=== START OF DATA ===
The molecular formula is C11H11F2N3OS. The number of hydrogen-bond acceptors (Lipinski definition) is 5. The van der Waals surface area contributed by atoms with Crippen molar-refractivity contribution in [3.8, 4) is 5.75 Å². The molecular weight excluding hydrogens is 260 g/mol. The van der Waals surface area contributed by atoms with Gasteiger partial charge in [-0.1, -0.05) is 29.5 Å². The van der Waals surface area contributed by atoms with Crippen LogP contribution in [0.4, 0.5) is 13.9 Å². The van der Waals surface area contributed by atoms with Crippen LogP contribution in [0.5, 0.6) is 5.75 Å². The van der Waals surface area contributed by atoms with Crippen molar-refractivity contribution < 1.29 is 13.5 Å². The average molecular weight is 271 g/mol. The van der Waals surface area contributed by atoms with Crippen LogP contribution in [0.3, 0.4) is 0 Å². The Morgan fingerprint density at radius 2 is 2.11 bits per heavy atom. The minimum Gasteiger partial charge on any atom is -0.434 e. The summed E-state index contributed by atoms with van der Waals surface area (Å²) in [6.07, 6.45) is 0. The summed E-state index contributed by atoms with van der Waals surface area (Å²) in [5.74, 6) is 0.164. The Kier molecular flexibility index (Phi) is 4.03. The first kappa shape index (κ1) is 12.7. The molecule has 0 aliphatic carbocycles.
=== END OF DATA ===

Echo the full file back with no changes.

The molecular formula is C11H11F2N3OS. The number of hydrogen-bond acceptors (Lipinski definition) is 5. The van der Waals surface area contributed by atoms with Crippen molar-refractivity contribution in [3.8, 4) is 5.75 Å². The molecular weight excluding hydrogens is 260 g/mol. The van der Waals surface area contributed by atoms with Gasteiger partial charge in [-0.1, -0.05) is 29.5 Å². The van der Waals surface area contributed by atoms with Crippen LogP contribution in [0.4, 0.5) is 13.9 Å². The van der Waals surface area contributed by atoms with Crippen LogP contribution in [0.5, 0.6) is 5.75 Å². The van der Waals surface area contributed by atoms with Crippen molar-refractivity contribution < 1.29 is 13.5 Å². The average molecular weight is 271 g/mol. The van der Waals surface area contributed by atoms with Crippen LogP contribution in [0.3, 0.4) is 0 Å². The Morgan fingerprint density at radius 2 is 2.11 bits per heavy atom. The minimum Gasteiger partial charge on any atom is -0.434 e. The summed E-state index contributed by atoms with van der Waals surface area (Å²) in [6.07, 6.45) is 0. The summed E-state index contributed by atoms with van der Waals surface area (Å²) in [5.74, 6) is 0.164. The Kier molecular flexibility index (Phi) is 4.03. The first kappa shape index (κ1) is 12.7. The molecule has 0 aliphatic carbocycles.